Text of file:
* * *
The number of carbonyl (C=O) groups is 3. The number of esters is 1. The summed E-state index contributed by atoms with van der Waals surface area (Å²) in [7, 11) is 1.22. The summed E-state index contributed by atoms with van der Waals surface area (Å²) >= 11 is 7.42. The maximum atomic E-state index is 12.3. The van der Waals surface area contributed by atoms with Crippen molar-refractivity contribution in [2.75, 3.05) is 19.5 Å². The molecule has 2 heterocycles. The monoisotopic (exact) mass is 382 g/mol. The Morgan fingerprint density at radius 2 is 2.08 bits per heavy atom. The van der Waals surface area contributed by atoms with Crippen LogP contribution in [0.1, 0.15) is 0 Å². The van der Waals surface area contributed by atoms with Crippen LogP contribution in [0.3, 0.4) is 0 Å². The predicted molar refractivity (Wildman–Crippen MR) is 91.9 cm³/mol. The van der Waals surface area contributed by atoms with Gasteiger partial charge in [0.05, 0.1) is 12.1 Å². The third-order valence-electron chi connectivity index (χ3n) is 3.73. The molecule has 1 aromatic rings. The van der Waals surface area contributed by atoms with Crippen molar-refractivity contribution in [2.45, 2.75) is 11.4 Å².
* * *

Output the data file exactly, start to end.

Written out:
The number of carbonyl (C=O) groups is 3. The number of esters is 1. The summed E-state index contributed by atoms with van der Waals surface area (Å²) in [7, 11) is 1.22. The summed E-state index contributed by atoms with van der Waals surface area (Å²) >= 11 is 7.42. The maximum atomic E-state index is 12.3. The van der Waals surface area contributed by atoms with Crippen molar-refractivity contribution in [2.75, 3.05) is 19.5 Å². The molecule has 2 heterocycles. The monoisotopic (exact) mass is 382 g/mol. The Morgan fingerprint density at radius 2 is 2.08 bits per heavy atom. The van der Waals surface area contributed by atoms with Crippen LogP contribution in [0.1, 0.15) is 0 Å². The van der Waals surface area contributed by atoms with Crippen LogP contribution in [0.3, 0.4) is 0 Å². The predicted molar refractivity (Wildman–Crippen MR) is 91.9 cm³/mol. The van der Waals surface area contributed by atoms with Gasteiger partial charge in [0.05, 0.1) is 12.1 Å². The third-order valence-electron chi connectivity index (χ3n) is 3.73. The molecule has 1 aromatic rings. The van der Waals surface area contributed by atoms with Crippen molar-refractivity contribution in [2.45, 2.75) is 11.4 Å².